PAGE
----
Famous amateur film-maker, Hu Ge, has recently made a new satirical piece on the Internet censorship in China. The 7-minute piece, ‘Animal World: the Home-living Animal’ is styled as an animal-planet type of documentary and has attracted hundreds of thousands of views in a matter of a few days.
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Call for nominations: Rights & Democracy’s John Humphrey Award 2010
By: Craig Zelizer, Peace and Collaborative Development Network, February 16, 2010
Rights & Democracy (International Centre for Human Rights and Democratic Development) presents the John Humphrey Award each year to an organization or individual from any region of the world for outstanding achievement in the promotion of human rights and democratic development.
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Take action now
By: Women for Women International, February 2010
To honor the resilience of millions of women survivors of war around the world, Women for Women International is hosting a global campaign called Join me on the Bridge on International Women’s Day: March 8, 2010. On that day, we will bring women from Rwanda and Congo together in peace on a bridge between their countries to demand an end to war.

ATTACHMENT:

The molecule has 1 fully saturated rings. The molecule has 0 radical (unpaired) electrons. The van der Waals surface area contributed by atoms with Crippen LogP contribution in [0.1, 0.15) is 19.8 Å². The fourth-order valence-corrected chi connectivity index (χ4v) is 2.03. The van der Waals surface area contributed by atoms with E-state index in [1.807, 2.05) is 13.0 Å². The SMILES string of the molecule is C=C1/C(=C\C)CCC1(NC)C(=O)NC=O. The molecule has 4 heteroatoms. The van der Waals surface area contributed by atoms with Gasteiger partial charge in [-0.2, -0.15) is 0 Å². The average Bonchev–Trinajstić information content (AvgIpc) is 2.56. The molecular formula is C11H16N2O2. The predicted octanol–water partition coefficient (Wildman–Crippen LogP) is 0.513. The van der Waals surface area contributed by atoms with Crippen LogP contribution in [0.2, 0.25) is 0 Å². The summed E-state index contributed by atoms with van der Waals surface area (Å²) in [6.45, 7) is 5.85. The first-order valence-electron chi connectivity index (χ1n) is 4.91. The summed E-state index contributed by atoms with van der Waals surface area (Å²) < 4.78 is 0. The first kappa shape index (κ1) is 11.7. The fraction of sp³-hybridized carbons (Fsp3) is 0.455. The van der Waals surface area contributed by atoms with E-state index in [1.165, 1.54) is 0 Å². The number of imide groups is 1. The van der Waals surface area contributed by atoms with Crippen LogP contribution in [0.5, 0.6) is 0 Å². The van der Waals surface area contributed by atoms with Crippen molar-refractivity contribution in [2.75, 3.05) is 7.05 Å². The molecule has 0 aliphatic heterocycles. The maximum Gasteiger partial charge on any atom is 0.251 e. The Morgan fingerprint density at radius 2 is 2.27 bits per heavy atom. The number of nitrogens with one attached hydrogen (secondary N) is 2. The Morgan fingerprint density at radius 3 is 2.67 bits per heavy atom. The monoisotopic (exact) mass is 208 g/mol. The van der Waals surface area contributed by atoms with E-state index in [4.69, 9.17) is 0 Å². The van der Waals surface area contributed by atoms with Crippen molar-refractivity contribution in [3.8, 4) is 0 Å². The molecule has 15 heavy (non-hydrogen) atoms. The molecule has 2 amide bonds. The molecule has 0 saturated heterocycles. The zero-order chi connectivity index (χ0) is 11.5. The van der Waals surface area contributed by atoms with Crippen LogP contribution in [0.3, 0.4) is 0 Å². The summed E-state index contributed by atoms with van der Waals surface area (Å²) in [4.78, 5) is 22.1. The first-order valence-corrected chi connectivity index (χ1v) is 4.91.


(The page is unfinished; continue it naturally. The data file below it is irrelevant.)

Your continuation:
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Morocco taps devolution to break Sahara deadlock
By: Lamine Ghamni, Kuwait Times, January 28, 2010
Plans by Morocco to devolve some power to its regions appear unlikely to convince independence campaigners in Western Sahara to accept Moroccan sovereignty over the desert territory. A decades-old dispute over Western Sahara’s future is fuelling tension between Morocco and neighbour Algeria that has scuppered attempts to create an EU-style political and economic union.
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Violence and democracy in Bolivia
By: Carolina Gottardo and Maria Eugenia Rojas, Open Democracy, January 26, 2010
One of the gravest challenges that women are now facing as a result of their increased participation is political gender based violence against candidates and elected women politicians. Women are often subjected to threats, attacks, intimidation physical and psychological violence and harassment by men just because they dare to speak up publicly in a patriarchal society.